Women’s trauma poses a risk for addiction at any age; in fact women’s trauma and addiction have a strong relationship. Anyone experiencing trauma is more likely to develop poor mental health, especially conditions like PTSD, depression, or anxiety. Coping with these symptoms in an unhealthy fashion usually means self-medicating with things like drugs and alcohol, which can cause an addiction. Thankfully, there are ways that you can get treatment for women’s trauma and addiction at the same time.
Why Women’s Trauma Is A Risk For Addictions
Experiencing traumatic events can cause devastating consequences, and the effects of that trauma can be long-lasting without treatment. Children or adults who witness or experience trauma are more likely to struggle with things like addiction as they turn to things like drugs and alcohol to cope with their feelings, mask the symptoms of the unresolved trauma, or otherwise cope.
Types of Traumatic Events
There are many traumatic events that can affect mental health and lead to things like addiction, including:
- Serious accidents
- Traumatic birth
- Living in conflict
- Being neglected
- Working in emergency services, as a social worker, or in the military
- Natural disasters
- Car accidents
- Domestic abuse
Trauma, especially in women, can be something that happens directly to you, something that you witness, or something that affects a loved one. If, for example, your child was the victim of abuse, you can struggle with PTSD, depression, or anxiety as a result of that trauma.
Fight or Flight Response
When you experience a traumatic event, your body initiates the fight or flight response, which prepares you to cope actively with an emergency. This causes things like:
- High blood pressure
- High heart rate
- Loss of appetite
- High adrenaline
All of these emotions are an evolutionary response to emergencies, things that help your body focus on fleeing or fighting rather than regular daily processes like digesting food.
Women’s Trauma and Mental Health
Trauma has a detrimental impact on mental health. If you experience a traumatic event or witness a traumatic event, you are likely to feel things like:
When women experience traumatic events, the body’s defenses initiate a stress response that can cause intense emotions and changes to the body and behavior.
Immediately after a traumatic event, you might go into shock and be flooded with endorphins and adrenaline to protect you in the event that you need to fight or flee. You might also experience denial.
But several hours or days later, those same feelings might give way to guilt, anger, or sadness.
Women can recover from traumatic events gradually, like getting over a car accident within a few months, but whether or not you are able to process that traumatic event, it can increase your risk of poor mental health like PTSD, depression, or anxiety.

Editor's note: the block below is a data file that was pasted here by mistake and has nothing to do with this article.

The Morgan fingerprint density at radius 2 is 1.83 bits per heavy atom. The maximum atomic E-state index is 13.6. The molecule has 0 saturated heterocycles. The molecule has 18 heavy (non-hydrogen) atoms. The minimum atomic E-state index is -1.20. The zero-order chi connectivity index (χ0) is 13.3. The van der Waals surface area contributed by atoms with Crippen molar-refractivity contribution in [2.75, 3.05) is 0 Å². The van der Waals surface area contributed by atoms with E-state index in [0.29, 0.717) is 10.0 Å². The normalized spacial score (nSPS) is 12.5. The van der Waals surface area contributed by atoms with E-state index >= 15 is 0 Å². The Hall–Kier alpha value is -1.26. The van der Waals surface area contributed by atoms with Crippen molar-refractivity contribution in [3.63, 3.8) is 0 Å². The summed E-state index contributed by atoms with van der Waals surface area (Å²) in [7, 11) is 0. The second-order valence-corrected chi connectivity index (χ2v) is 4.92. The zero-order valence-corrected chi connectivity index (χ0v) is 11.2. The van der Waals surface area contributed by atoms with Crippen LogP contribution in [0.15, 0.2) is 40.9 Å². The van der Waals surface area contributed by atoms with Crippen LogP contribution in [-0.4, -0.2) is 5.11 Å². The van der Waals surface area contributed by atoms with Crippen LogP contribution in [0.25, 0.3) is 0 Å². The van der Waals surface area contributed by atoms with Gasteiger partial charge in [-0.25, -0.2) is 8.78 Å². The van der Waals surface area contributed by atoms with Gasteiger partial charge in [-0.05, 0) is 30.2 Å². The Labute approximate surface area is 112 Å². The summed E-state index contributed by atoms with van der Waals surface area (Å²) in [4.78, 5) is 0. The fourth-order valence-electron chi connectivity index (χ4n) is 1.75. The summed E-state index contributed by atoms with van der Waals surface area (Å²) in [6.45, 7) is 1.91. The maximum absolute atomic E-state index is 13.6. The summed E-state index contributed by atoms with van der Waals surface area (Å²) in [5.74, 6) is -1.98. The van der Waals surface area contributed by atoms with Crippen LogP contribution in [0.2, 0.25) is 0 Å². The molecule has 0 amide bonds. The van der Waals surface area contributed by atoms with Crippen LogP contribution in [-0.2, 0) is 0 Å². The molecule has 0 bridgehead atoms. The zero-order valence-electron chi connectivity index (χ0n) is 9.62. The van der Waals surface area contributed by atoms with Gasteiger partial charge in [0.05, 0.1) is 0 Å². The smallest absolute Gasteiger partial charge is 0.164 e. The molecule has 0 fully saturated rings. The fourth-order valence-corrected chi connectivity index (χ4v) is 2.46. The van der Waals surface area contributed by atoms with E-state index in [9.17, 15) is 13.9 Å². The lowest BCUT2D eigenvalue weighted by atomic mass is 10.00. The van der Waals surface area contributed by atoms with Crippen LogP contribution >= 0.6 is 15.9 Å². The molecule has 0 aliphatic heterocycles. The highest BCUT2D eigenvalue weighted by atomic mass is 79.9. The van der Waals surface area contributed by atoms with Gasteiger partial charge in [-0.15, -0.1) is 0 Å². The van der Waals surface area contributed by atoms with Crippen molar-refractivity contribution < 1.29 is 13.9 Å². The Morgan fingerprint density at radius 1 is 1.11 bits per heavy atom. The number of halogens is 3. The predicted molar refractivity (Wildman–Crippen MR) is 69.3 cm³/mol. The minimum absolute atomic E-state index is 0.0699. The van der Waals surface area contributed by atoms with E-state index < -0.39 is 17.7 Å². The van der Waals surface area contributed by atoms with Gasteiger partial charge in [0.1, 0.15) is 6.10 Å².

Trauma and Addiction
There is a strong link between these mental health conditions and addiction. Without processing and resolving that trauma, women are more likely to try and hide their emotions with drugs or alcohol. This can quickly lead to an addiction.
Women are less likely to turn to others after traumatic events because they might not want to cause their friends or family any distress by sharing what happened. Women might also avoid looking after themselves and taking the time they need to deal with the trauma because they are preoccupied with taking care of a family.
Those with PTSD are more likely to develop a co-occurring addiction to benzodiazepines, sleeping pills, or alcohol as an attempt to self-medicate to mask the symptoms of mental health issues like insomnia, nightmares, and flashbacks.
Women’s Trauma and Addiction Treatment at Hammocks on the Edisto
At our drug rehab in South Carolina for women, clients can get help with trauma and addiction in women’s care programs. These programs are designed to avoid things like re-traumatization during the recovery process, ensuring that individual needs are met and clients feel safe.
We specialize in addressing the impact of trauma and providing things like support groups for specific areas of need, such as domestic abuse, neglect in childhood, PTSD, and other trauma. Co-occurring treatment offers individualized care, including individual and group therapy sessions designed to help you overcome addiction and process your trauma in a healthy and safe fashion at the same time.
Overall, there’s a strong link between women’s trauma and addiction, but treatment is available. With the right program, you can get help with your initial detox and your long-term addiction recovery while also resolving unprocessed trauma and improving your overall mental health.